This summer, a number of Bard Graduate Center students satisfied their internship requirement by completing internships abroad. As they complete their summer experience, they each have written me a note about how it all went. Ana Estrades
an about-to-be second year MA student had the opportunity to spend six weeks at the Ashmolean Museum in Oxford, under the supervision of Dr. Tim Wilson. I thought you might like to read some of what Ana's summer was like; and also to thank Tim Wilson and the Ashmolean team, who made this extraordinary experience possible!
Ana writes: "My summer internship in Oxford was a very rewarding experience in many fronts, from the personal, to the professional and the academic. I spent a total of six weeks, the first two at the Beazley archive, and the remaining month in the Western Art department at the Ashmolean museum. In the Beazley, I familiarized myself with the archive’s library, projects and publications on gems and cameos, and I also met key people in the gem field: Sir John Boardman, Dr Claudia Wagner and Martin Henig. My work there involved identifying copies in electrotype with the original Beverley gems photographed for an upcoming publication. Also, I learned how to take photographs of gems and cameos up-close, which proved useful for one of my research projects in the museum.
At the Ashmolean, I primarily assisted curator Tim Wilson, an expert in Renaissance maiolica, who was a true mentor during my time in the museum. I completed two research projects under his supervision: the iconography of a recently acquired maiolica istoriato bowl, and the cameos decorating a coin cabinet.
From the beginning, I fitted in well within the Ashmolean's Western Art department team, where I helped in different tasks, from updating their database, to serving the public in their Print Room, finding and handling original drawings. Moreover, by the end of the internship, my efforts were felt both in the museum, and also in my own research. After attending a National Trust conference on Cabinets of Curiosity at Waddesdon Manor, I clarified the focus of my MA qualifying paper: to study the presence of gems and cameo collections in 16th-17th century curiosity cabinets. For this intensely rich experience at the Ashmolean Museum in Oxford, my sincere appreciation goes to the whole Western Art department team, with special gratitude to Tim Wilson, who taught me so much in little time, and I thank Bard Graduate Center for this wonderful opportunity. "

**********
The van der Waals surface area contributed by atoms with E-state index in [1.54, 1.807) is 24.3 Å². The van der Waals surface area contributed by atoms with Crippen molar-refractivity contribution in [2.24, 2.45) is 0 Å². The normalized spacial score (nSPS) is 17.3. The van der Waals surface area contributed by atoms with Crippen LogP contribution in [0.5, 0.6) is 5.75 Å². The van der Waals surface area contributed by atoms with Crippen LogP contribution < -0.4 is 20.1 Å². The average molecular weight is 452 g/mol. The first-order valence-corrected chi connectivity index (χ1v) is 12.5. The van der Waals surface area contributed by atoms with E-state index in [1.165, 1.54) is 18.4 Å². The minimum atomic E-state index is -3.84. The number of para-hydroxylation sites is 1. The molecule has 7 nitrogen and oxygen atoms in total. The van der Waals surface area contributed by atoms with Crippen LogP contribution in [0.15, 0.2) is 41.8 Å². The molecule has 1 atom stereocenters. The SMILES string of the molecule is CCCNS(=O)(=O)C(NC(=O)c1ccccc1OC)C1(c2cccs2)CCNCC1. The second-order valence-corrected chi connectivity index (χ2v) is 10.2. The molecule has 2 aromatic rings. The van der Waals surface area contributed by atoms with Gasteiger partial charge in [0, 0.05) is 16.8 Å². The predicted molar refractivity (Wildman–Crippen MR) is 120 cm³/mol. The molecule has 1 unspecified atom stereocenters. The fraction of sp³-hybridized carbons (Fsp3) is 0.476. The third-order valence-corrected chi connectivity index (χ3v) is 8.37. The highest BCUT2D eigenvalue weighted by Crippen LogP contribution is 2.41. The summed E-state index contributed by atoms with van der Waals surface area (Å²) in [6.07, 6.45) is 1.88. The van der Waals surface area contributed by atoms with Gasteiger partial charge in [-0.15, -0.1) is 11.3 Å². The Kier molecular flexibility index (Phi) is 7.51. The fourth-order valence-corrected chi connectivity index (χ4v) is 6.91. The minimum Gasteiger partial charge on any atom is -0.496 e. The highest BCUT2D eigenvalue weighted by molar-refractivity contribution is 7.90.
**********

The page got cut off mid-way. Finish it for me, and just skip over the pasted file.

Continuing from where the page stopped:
posted on 21 May 2015 19:24 by Elena Pinto Simon
Friday, May 15th was a big day for Bard Graduate Center – it marked the launch of the first gathering of BGC’s Boston Alumni Chapter. We came together at the Harvard Art Museum’s beautiful courtyard, and spent a wonderful afternoon in the new study center, looking and talking about a selection of objects from the collection These were selected by Professor Andrew Morrall, who led our afternoon discussion.
And what a wonderful afternoon it was – Prof. Morrall was terrific, as always, and from the expert to the neophyte among us, we spent two hours looking at his selection of early modern objects, from Albrecht Durer’s The Sixth Knot woodcut to a 16th century Spanish Catalonian Luster dish with a bird motif, to Michelangelo’s Goldsmith’s Designs/ Studies for the Magnifici Tomb in the Medici Chapel (1521), to a Persian Annunciation painting with calligraphy (1590), and carved German lindenwood memento mori sculptures of death from the first half of the seventeenth century — some twenty objects in all.
After our session, we all went to supper at GRAFTON STREET, just outside of Harvard Square, and spent some time catching up. The group included Ezra Shales, Virginia Spofford, Nina Cohen, Sophia Lufkin, Jeannie Ingram, Andrew Morrall and Elena Pinto Simon. Special thanks go to Jeannie Ingram for helping to make all the arrangements for our visit.
And so, the Boston Chapter is launched! Next spring, alum Michelle Tolini, Curator of Fashion at the MFA) has invited us to the MFA another gathering and visit. There are currently twelve BGC alums living in the greater Boston area, and we all look forward to re-connecting, staying in touch, and networking connections for all alums. Next stop in June? Chicago!
posted on 21 May 2015 18:53 by Elena Pinto Simon
The Bard Travel Program is well underway, and we recently received this image from the students who were in England. (Half of the students went to London; the other half to Paris ) The program is centered in London, but does offer several day trips, and this one was to Waddesdon Manor, the Rothschild Estate in Kent.
Along with faculty members Deborah Krohn and Ulrich Leben, who led the Waddesdon tour, are (bottom row, left to right) Andrew Taggert, Caitlin Dichter, Ulrich Leben, Summer Olsen. In the second row, left to right, are Marietta Klase, Garrett Swanson, Deborah Krohn, Cindy Kok, Caroline O’Connell. Third row includes: Lara Schilling, Christine Griffiths, Sarah Stanle, Amanda Thompson, Clara Boesch, Ana Estrades . On the top step are Kaitlin McClure and Shiela Maloney. The annual trip abroad, led by BGC faculty is for the first year students to study, in situ, many of the objects and kinds of objects they have been studying in the Survey class.